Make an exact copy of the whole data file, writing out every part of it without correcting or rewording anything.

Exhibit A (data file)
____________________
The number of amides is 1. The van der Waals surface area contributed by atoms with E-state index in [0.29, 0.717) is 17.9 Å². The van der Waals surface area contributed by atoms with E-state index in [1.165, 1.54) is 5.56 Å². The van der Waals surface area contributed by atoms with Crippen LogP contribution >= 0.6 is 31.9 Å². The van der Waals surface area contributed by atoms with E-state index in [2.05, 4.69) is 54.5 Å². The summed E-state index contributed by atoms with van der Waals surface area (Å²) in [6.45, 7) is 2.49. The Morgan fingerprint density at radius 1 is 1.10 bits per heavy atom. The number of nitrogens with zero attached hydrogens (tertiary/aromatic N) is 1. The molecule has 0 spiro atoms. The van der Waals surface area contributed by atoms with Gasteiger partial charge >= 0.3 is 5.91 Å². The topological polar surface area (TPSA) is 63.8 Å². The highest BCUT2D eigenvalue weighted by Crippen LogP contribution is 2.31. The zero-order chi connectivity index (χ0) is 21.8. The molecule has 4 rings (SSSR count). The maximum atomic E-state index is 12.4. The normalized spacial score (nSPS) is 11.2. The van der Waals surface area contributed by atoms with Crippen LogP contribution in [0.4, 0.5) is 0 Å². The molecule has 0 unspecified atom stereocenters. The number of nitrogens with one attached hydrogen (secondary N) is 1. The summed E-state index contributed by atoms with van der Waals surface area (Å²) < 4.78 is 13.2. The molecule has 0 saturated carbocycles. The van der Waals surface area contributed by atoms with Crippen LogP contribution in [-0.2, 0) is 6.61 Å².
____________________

The number of amides is 1. The van der Waals surface area contributed by atoms with E-state index in [0.29, 0.717) is 17.9 Å². The van der Waals surface area contributed by atoms with E-state index in [1.165, 1.54) is 5.56 Å². The van der Waals surface area contributed by atoms with Crippen LogP contribution >= 0.6 is 31.9 Å². The van der Waals surface area contributed by atoms with E-state index in [2.05, 4.69) is 54.5 Å². The summed E-state index contributed by atoms with van der Waals surface area (Å²) in [6.45, 7) is 2.49. The Morgan fingerprint density at radius 1 is 1.10 bits per heavy atom. The number of nitrogens with zero attached hydrogens (tertiary/aromatic N) is 1. The molecule has 0 spiro atoms. The van der Waals surface area contributed by atoms with Gasteiger partial charge >= 0.3 is 5.91 Å². The topological polar surface area (TPSA) is 63.8 Å². The highest BCUT2D eigenvalue weighted by Crippen LogP contribution is 2.31. The zero-order chi connectivity index (χ0) is 21.8. The molecule has 4 rings (SSSR count). The maximum atomic E-state index is 12.4. The normalized spacial score (nSPS) is 11.2. The van der Waals surface area contributed by atoms with Crippen LogP contribution in [0.4, 0.5) is 0 Å². The molecule has 0 unspecified atom stereocenters. The number of nitrogens with one attached hydrogen (secondary N) is 1. The summed E-state index contributed by atoms with van der Waals surface area (Å²) < 4.78 is 13.2. The molecule has 0 saturated carbocycles. The van der Waals surface area contributed by atoms with Crippen LogP contribution in [-0.2, 0) is 6.61 Å².